If there’s one aspect of health that has taken on unprecedented importance this year, it’s your immune system. As Covid-19 infections, hospitalizations, and deaths skyrocket across America it’s become a priority to understand how you can support your own immune system on a daily basis.
In this first post in a short series of three, we’ll take a look at what the immune system actually is and a simplified peek at how it functions.
Your immune system is an amazingly complex network of organs, cells, and tissues that elegantly coordinate to defend your body against invaders known as “antigens”. Antigens appear to your body as foreign and harmful. In a nutshell, the immune system’s critical job is to recognize and destroy these invaders.
Antigens may present in many forms:
- Abnormal cells
- Even a thorn in your finger!
The two different types of natural immunity – Innate and Acquired.
#1 – Innate (non-specific) Immunity Simplified
This is your first line of defense with which you were born, thus “innate”. Additional aspects continue to develop shortly after birth. Written in your genes, this protection is with you throughout your lifetime.
Innate immunity is a constant process that is fast-acting when an antigen is detected and can continue up to 4 days. The immune response is always the same, whatever the antigen, thus non-specific.
With innate immunity, it’s all about barriers!
- The hair on your body
- The wax in your ears
- The sticky mucus that lines your nose and other openings
- Your skin
- Enzymes in saliva and tears
- The acid in your stomach
- Inflammatory cells
- White blood cells
- Substances like interferon and interleukin-1 (which cause fever)
When antigens manage to breach your barriers and are not contained completely, your acquired immunity kicks in.
#2 – Acquired (or adaptive) Immunity Simplified
Your acquired immunity is developed specific to a particular antigen. It’s considered adaptive because it continues to change with each new antigen encountered. This response is not immediate and may not offer lifelong protection in some cases.
The first time a new antigen is recognized, your adaptive immune system creates very specific antibodies to destroy that particular invader. Initially, it takes your body time to build these antibodies to mount this defense. However, due to “memory cells” in your immune system, in cases of subsequent exposure, responses are faster and stronger. This is due to “memory cells” in your immune system that can survive for decades.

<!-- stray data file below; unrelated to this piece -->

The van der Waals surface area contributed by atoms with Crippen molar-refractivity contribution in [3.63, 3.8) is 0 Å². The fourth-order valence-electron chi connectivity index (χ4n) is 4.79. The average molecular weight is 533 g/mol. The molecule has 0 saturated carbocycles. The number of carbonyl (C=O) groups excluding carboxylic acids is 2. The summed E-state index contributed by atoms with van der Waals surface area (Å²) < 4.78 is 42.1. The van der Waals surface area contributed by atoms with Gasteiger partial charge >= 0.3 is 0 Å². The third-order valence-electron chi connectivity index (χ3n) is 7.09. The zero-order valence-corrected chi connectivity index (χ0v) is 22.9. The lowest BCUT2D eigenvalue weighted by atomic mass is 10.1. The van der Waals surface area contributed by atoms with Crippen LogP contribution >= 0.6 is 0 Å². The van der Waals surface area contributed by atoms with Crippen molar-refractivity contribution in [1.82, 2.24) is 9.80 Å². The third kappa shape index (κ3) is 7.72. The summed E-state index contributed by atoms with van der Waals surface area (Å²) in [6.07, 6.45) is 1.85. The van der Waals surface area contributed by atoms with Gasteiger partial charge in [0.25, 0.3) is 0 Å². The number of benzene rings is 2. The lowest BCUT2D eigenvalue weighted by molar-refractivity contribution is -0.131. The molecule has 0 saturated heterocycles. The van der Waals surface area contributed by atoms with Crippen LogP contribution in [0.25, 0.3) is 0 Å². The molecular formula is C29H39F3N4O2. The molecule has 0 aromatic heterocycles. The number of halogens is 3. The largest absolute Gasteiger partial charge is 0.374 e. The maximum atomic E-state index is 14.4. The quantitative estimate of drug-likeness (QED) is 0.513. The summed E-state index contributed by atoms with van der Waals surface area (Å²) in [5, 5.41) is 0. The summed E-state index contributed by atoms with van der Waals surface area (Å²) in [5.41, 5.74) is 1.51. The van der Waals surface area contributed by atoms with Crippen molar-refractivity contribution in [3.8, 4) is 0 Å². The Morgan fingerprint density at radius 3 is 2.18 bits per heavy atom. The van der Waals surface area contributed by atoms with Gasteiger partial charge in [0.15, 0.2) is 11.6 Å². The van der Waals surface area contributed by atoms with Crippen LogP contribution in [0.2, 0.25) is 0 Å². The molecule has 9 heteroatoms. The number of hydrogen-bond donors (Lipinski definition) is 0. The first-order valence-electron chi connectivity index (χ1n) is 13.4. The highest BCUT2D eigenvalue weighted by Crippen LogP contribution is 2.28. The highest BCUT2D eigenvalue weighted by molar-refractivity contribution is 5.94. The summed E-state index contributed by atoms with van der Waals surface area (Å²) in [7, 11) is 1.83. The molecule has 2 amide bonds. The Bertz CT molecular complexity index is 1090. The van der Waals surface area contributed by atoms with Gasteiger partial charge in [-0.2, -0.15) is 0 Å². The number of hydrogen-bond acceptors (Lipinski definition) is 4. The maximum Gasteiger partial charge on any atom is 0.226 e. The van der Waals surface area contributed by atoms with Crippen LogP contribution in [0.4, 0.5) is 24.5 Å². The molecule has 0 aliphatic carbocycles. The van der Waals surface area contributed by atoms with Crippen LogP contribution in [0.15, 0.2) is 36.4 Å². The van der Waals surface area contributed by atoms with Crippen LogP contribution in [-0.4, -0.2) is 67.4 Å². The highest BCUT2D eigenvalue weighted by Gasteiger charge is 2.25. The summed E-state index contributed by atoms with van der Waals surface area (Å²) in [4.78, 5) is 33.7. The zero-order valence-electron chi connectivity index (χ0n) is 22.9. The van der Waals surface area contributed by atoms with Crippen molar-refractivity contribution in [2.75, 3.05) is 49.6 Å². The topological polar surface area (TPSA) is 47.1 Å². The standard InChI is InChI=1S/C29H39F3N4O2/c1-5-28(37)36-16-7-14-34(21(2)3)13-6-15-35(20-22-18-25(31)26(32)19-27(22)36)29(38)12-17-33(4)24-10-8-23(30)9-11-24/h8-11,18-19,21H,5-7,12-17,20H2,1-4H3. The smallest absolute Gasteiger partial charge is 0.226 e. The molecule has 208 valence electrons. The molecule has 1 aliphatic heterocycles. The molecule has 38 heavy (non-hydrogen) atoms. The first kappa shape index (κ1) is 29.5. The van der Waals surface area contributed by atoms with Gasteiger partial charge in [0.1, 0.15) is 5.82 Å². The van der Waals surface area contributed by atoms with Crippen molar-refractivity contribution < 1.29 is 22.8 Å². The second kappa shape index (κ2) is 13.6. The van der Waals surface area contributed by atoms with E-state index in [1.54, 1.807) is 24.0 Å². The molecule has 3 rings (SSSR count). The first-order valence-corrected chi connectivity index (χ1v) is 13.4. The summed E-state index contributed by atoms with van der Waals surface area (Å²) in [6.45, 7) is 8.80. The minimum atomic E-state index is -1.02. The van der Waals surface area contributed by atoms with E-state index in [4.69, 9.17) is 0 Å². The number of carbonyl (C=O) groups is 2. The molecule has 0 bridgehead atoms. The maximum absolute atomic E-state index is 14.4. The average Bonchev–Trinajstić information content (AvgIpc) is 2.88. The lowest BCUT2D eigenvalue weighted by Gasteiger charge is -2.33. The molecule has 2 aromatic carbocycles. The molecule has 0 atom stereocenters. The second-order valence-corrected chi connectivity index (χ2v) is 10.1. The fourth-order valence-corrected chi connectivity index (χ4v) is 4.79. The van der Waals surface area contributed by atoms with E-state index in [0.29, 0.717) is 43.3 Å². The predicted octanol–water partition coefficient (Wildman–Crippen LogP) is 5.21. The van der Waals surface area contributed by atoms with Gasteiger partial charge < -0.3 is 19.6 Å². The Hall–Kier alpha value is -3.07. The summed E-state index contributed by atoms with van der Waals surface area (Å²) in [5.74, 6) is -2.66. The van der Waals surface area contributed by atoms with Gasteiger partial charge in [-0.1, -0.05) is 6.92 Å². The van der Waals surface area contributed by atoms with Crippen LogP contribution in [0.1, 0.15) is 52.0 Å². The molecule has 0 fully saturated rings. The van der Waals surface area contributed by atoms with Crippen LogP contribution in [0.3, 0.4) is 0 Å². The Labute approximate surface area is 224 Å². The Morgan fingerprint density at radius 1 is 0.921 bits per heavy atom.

This is a slower process out of the gate, however the response can be maintained over a much longer term.
Both aspects of the immune system have specific cells that are called to action in the presence of antigens. The chart below is a basic representation of the extremely complex components of the innate and adaptive immune cells.
Why “strong immunity simplified?
As I write this blog to you, I am struck with the enormity of the job of the immune system, for the thousandth time! There are few areas of research that are as fascinating or amazing as how your own body manages to recognize and protect you from perceived danger. Equally as dramatic is what happens when the system becomes overwhelmed and results in what we call “illness” and “disease”.
The goal of these blogs is not to bog you down with a detailed course in immunology. Instead, I hope I’m offering you “immunity simplified” that will help you better choose a tangible support system.
In the next two posts, it’s my pleasure to introduce Vital Flora Immune Biome Probiotic and explain how it functions to support your immunity daily.
If I’ve sparked a desire for continued study on this incredible subject, please check out the references I’ve added at the end of this post.